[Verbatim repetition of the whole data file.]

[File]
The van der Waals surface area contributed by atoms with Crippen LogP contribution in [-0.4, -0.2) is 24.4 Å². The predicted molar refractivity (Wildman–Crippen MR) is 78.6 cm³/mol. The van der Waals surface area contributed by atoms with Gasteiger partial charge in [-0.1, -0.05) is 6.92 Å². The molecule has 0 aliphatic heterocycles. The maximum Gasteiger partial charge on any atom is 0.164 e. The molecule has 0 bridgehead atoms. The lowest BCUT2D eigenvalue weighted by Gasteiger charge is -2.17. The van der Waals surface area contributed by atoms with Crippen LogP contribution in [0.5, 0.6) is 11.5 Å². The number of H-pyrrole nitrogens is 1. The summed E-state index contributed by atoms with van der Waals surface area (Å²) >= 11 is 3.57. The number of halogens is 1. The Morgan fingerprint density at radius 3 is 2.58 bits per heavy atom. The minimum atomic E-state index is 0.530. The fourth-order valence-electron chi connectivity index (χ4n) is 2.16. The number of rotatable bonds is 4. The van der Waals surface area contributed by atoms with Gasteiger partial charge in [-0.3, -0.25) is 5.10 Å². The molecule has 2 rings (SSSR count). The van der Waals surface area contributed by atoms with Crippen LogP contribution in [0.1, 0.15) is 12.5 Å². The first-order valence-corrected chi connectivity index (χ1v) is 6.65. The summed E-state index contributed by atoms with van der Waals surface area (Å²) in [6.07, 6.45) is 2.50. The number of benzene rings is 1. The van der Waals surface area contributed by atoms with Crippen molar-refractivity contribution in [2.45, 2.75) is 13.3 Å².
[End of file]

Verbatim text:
The van der Waals surface area contributed by atoms with Crippen LogP contribution in [-0.4, -0.2) is 24.4 Å². The predicted molar refractivity (Wildman–Crippen MR) is 78.6 cm³/mol. The van der Waals surface area contributed by atoms with Gasteiger partial charge in [-0.1, -0.05) is 6.92 Å². The molecule has 0 aliphatic heterocycles. The maximum Gasteiger partial charge on any atom is 0.164 e. The molecule has 0 bridgehead atoms. The lowest BCUT2D eigenvalue weighted by Gasteiger charge is -2.17. The van der Waals surface area contributed by atoms with Crippen LogP contribution in [0.5, 0.6) is 11.5 Å². The number of H-pyrrole nitrogens is 1. The summed E-state index contributed by atoms with van der Waals surface area (Å²) >= 11 is 3.57. The number of halogens is 1. The Morgan fingerprint density at radius 3 is 2.58 bits per heavy atom. The minimum atomic E-state index is 0.530. The fourth-order valence-electron chi connectivity index (χ4n) is 2.16. The number of rotatable bonds is 4. The van der Waals surface area contributed by atoms with Gasteiger partial charge in [-0.3, -0.25) is 5.10 Å². The molecule has 2 rings (SSSR count). The van der Waals surface area contributed by atoms with Crippen LogP contribution in [0.1, 0.15) is 12.5 Å². The first-order valence-corrected chi connectivity index (χ1v) is 6.65. The summed E-state index contributed by atoms with van der Waals surface area (Å²) in [6.07, 6.45) is 2.50. The number of benzene rings is 1. The van der Waals surface area contributed by atoms with Crippen molar-refractivity contribution in [2.45, 2.75) is 13.3 Å².